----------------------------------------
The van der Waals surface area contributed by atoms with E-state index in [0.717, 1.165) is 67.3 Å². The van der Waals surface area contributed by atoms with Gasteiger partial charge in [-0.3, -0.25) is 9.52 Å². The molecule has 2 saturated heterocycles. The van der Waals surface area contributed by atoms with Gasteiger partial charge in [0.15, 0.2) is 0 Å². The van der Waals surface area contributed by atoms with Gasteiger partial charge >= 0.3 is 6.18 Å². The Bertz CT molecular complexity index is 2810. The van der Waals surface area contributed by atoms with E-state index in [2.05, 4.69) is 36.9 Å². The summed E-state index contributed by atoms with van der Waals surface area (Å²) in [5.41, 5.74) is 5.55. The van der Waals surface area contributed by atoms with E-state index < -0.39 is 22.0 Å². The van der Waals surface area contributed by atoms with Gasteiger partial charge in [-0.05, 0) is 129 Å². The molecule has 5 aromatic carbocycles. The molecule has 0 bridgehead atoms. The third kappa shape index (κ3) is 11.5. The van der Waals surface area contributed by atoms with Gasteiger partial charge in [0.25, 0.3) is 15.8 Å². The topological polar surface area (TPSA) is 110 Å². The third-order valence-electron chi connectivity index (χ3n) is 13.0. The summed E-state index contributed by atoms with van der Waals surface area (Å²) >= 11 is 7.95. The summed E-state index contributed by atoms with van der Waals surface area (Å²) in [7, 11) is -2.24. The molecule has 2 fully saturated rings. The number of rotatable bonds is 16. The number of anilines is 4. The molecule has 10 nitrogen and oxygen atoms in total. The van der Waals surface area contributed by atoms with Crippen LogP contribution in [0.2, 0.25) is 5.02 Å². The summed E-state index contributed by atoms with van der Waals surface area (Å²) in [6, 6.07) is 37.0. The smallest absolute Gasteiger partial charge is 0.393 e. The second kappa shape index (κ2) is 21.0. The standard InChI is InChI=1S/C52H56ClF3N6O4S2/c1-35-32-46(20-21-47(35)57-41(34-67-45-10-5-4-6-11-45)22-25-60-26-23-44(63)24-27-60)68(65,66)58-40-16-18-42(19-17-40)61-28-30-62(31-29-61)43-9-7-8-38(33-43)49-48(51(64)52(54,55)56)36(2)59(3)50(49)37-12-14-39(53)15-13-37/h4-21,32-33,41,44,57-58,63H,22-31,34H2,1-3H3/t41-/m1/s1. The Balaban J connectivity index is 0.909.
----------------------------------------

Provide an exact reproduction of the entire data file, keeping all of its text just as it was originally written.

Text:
The van der Waals surface area contributed by atoms with E-state index in [0.717, 1.165) is 67.3 Å². The van der Waals surface area contributed by atoms with Gasteiger partial charge in [-0.3, -0.25) is 9.52 Å². The molecule has 2 saturated heterocycles. The van der Waals surface area contributed by atoms with Gasteiger partial charge in [0.15, 0.2) is 0 Å². The van der Waals surface area contributed by atoms with Gasteiger partial charge >= 0.3 is 6.18 Å². The Bertz CT molecular complexity index is 2810. The van der Waals surface area contributed by atoms with E-state index in [2.05, 4.69) is 36.9 Å². The summed E-state index contributed by atoms with van der Waals surface area (Å²) in [5.41, 5.74) is 5.55. The van der Waals surface area contributed by atoms with E-state index < -0.39 is 22.0 Å². The van der Waals surface area contributed by atoms with Gasteiger partial charge in [-0.05, 0) is 129 Å². The molecule has 5 aromatic carbocycles. The molecule has 0 bridgehead atoms. The third kappa shape index (κ3) is 11.5. The van der Waals surface area contributed by atoms with Gasteiger partial charge in [0.25, 0.3) is 15.8 Å². The topological polar surface area (TPSA) is 110 Å². The third-order valence-electron chi connectivity index (χ3n) is 13.0. The summed E-state index contributed by atoms with van der Waals surface area (Å²) >= 11 is 7.95. The summed E-state index contributed by atoms with van der Waals surface area (Å²) in [7, 11) is -2.24. The molecule has 2 fully saturated rings. The number of rotatable bonds is 16. The number of anilines is 4. The molecule has 10 nitrogen and oxygen atoms in total. The van der Waals surface area contributed by atoms with Crippen LogP contribution in [0.2, 0.25) is 5.02 Å². The summed E-state index contributed by atoms with van der Waals surface area (Å²) in [6, 6.07) is 37.0. The smallest absolute Gasteiger partial charge is 0.393 e. The second kappa shape index (κ2) is 21.0. The standard InChI is InChI=1S/C52H56ClF3N6O4S2/c1-35-32-46(20-21-47(35)57-41(34-67-45-10-5-4-6-11-45)22-25-60-26-23-44(63)24-27-60)68(65,66)58-40-16-18-42(19-17-40)61-28-30-62(31-29-61)43-9-7-8-38(33-43)49-48(51(64)52(54,55)56)36(2)59(3)50(49)37-12-14-39(53)15-13-37/h4-21,32-33,41,44,57-58,63H,22-31,34H2,1-3H3/t41-/m1/s1. The Balaban J connectivity index is 0.909.